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Building your own Growbox vs Buying one

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No matter what you're trying to do, there are always a lot of DIY people out there, making the argument that you should never rely on others for your setup, and that sellers of more sophisticated or streamlined systems are just trying to rip you off.

With hydroponics, the picture is much more subtle than that, and, as with different kinds of projects, you can actually spend more on DIY solutions. Here are some basic considerations about going it alone or choosing to spend money on systems that other people already built.

Piping and Tubing

One of the most complicated parts of any grow box setup is the tubing that provides irrigation to plant pots. It's not hard for people to understand the complexity of routing tubing all over a large horizontal or vertical space with PVC pipes and other types of structures, but the reality is that even piping and tubing for a small grow box can be difficult. With a DIY setup, you have to have to have just the right connectors, joints, gaskets, flanges and other parts, or the whole thing is going to leak, cost you money, and take up a lot of your time.

Lighting

Yes, you can use any type of lighting for trying to get hydroponic plants to achieve photosynthesis, but the results may not be as good as you expected. Plants need a certain intensity of lighting and a certain spectrum of light waves in order to really thrive. Complete grow boxes come with these types of optimal lighting already included -- and if you want to build it yourself, you'll have to figure out how to get the specific types of light in place.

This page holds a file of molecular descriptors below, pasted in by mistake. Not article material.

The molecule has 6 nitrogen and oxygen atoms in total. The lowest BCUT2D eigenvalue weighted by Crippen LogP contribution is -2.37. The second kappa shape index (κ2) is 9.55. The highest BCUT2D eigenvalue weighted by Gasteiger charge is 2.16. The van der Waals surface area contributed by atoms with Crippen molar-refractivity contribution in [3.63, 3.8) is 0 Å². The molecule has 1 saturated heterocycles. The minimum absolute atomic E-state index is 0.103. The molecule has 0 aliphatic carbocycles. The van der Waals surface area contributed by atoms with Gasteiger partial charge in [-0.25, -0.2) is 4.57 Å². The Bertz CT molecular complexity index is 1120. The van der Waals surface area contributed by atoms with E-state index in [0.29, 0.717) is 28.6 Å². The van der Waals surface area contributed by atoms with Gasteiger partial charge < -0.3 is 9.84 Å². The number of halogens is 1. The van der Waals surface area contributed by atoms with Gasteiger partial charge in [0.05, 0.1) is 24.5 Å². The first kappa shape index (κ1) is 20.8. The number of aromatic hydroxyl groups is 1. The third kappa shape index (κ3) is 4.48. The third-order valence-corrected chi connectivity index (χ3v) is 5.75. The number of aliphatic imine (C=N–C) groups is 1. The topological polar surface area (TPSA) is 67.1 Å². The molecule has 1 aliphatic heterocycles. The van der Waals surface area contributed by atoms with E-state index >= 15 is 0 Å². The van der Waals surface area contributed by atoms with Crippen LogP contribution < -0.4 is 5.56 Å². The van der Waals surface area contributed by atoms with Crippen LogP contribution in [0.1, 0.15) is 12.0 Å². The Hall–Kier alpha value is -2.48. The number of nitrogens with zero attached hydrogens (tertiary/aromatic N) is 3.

Security and Access

Many pre-built grow boxes come with specific lock and key security tools and other features that help growers to get the access they need for a space, without allowing others to come in and mess up what they've started. These are particularly valuable in high-traffic areas, for example, where there may be kids or pets, or in highly populated offices or commercial spaces. Again, in a DIY solution, you'll be trying to come up with homemade systems that effectively seal the grow space from intruders, while allowing growers to easily come in and maintain plants.

Cost

Again, people assume that pre-built systems cost a lot more, but by mass manufacturing these systems, manufacturers achieve an economy of scale, and retailers pass some of that savings on to customers. You can get a startup grow box for several hundred dollars, and work your way up from there, to get some practical experience in hydroponics without trying to become an engineer in a couple of days and build your own systems from scratch.

For much more on what's available for hydroponic gardening, take a look at the Dealzer web site to choose from neat grow box options that can have you producing your fresh fruits and vegetables in just a few days.

 
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